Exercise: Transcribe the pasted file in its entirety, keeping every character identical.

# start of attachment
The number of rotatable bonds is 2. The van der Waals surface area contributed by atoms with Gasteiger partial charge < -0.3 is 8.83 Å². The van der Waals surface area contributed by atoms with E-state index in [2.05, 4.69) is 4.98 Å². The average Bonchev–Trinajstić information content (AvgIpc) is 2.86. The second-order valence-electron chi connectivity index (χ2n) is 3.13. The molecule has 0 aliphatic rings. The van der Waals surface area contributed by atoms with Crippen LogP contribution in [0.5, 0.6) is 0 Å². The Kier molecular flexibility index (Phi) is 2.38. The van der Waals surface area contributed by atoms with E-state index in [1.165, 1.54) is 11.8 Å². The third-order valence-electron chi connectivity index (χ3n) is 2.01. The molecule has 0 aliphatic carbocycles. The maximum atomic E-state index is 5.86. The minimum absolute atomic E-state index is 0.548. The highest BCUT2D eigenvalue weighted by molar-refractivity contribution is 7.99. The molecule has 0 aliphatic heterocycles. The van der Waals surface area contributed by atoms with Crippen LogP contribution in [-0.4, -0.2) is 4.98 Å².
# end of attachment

The number of rotatable bonds is 2. The van der Waals surface area contributed by atoms with Gasteiger partial charge < -0.3 is 8.83 Å². The van der Waals surface area contributed by atoms with E-state index in [2.05, 4.69) is 4.98 Å². The average Bonchev–Trinajstić information content (AvgIpc) is 2.86. The second-order valence-electron chi connectivity index (χ2n) is 3.13. The molecule has 0 aliphatic rings. The van der Waals surface area contributed by atoms with Crippen LogP contribution in [0.5, 0.6) is 0 Å². The Kier molecular flexibility index (Phi) is 2.38. The van der Waals surface area contributed by atoms with E-state index in [1.165, 1.54) is 11.8 Å². The third-order valence-electron chi connectivity index (χ3n) is 2.01. The molecule has 0 aliphatic carbocycles. The maximum atomic E-state index is 5.86. The minimum absolute atomic E-state index is 0.548. The highest BCUT2D eigenvalue weighted by molar-refractivity contribution is 7.99. The molecule has 0 aliphatic heterocycles. The van der Waals surface area contributed by atoms with Crippen LogP contribution in [-0.4, -0.2) is 4.98 Å².